Victoria Hotel, first to boast a bath in every suite

Hotel Victoria Kansas City History - Historic Postcards

By Michael Bushnell

The Hotel Victoria, located at the northeast corner of Ninth and McGee streets, was a fine, substantial hotel when it originally opened in 1888. It was especially popular with cattlemen who were in town to transact business at the stockyards. This was, of course, by design, given the hotel’s owner and builder was George Holmes, a former Western Freighter who had worked with Alexander Majors in the promotion and development of the Santa Fe Trail in order to develop commerce with Mexico.

Holmes was born in England in 1834 and immigrated to Independence, Mo., in 1850. He moved to the city of West Port and worked as a bookkeeper in a general store there. In 1857 he entered the livestock trading business and operated in an office in the old Livestock Exchange Building in the West Bottoms, adjacent to the Stockyards.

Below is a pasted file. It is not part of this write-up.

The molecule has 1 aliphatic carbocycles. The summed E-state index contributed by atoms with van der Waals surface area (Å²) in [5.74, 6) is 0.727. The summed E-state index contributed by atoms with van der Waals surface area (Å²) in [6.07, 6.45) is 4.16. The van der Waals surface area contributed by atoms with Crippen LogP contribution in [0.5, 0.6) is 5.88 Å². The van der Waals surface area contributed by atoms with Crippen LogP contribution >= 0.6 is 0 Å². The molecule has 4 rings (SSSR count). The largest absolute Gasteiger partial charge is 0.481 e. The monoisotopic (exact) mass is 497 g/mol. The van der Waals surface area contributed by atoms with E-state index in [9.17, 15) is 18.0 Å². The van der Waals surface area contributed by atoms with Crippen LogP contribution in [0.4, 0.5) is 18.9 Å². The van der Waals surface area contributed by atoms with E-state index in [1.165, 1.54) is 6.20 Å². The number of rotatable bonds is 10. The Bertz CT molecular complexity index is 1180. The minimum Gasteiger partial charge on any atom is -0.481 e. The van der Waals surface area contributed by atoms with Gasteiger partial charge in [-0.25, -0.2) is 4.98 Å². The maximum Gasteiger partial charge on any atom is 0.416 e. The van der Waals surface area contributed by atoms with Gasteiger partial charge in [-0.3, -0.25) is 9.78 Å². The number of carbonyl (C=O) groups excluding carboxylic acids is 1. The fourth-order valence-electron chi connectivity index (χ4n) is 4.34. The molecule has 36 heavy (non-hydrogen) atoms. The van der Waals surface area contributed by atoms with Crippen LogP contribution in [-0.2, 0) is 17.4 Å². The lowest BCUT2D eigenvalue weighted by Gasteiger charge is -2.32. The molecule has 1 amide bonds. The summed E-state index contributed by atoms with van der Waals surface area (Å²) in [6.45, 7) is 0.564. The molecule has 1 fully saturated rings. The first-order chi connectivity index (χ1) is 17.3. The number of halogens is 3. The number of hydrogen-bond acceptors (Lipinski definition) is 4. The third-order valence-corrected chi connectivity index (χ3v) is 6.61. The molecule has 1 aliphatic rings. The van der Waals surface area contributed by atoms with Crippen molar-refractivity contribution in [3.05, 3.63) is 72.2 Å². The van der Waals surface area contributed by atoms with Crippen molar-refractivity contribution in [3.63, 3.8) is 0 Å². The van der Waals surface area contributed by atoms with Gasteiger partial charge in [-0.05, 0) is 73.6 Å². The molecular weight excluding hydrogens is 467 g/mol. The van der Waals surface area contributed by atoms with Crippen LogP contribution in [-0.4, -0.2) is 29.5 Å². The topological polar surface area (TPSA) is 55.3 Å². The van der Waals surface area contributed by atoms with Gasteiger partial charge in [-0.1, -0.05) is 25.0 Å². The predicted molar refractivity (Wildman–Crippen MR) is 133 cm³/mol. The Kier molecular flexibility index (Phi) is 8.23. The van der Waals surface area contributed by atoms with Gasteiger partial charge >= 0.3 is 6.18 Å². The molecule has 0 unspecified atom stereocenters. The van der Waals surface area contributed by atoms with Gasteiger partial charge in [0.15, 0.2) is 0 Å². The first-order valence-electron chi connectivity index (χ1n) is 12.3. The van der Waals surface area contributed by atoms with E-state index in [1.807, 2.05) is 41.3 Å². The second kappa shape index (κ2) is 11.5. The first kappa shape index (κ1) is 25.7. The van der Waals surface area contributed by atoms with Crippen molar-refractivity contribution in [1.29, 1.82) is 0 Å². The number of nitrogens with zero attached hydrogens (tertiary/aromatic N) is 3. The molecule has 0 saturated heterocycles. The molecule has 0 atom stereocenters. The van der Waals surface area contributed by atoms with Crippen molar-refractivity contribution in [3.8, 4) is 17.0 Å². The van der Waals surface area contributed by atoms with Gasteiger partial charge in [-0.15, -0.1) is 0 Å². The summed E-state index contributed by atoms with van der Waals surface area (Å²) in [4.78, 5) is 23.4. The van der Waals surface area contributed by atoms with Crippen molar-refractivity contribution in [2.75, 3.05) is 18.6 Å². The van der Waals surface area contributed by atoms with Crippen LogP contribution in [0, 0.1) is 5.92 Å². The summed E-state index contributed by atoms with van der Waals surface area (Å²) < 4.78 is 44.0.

A write up on the hotel in “A History of the American Hotel,” gives the Victoria credit for having a first in hotel history. The reference notes: “The first to make the boast of having a bath in every suite appears to have been the Victoria Hotel in Kansas City, Missouri, built by George Holmes on Ninth Street between McGee and Oak and opened on May 14, 1888.”

Hotel Victoria Lobby - Kansas City History - Postcard

The Victoria had 240 rooms, all parlor and bedroom suites with a bath for each suite. Hotels of the day normally had common, shared facilities “down the hall” but the Victoria was the first to embrace privacy for all.

The hotel underwent a major remodel early in the 20th century under the direction of Proprietor L.V.E. Moore. According to a published account in the 1915, Pen and Sunlight Sketches of Kansas City, the hotel “won its way into the favor of the traveling public and is now one of the most liberally patronized hotels in the city.”

Hotel Victoria Cafe - Kansas City History - Postcard

On February 12, 1960, the Victoria succumbed to a fire of unknown origin and the building was declared a total loss. Firefighters who were on the scene were covered with water and ice due to the frigid temperatures. Icicles hung everywhere throughout the scene, creating an eerie sight in the shadows of the flames. Four nearby buildings were damaged in the conflagration, including the old Frederick Hotel. Thirty-five people were evacuated from the fire, but no fatalities were reported.

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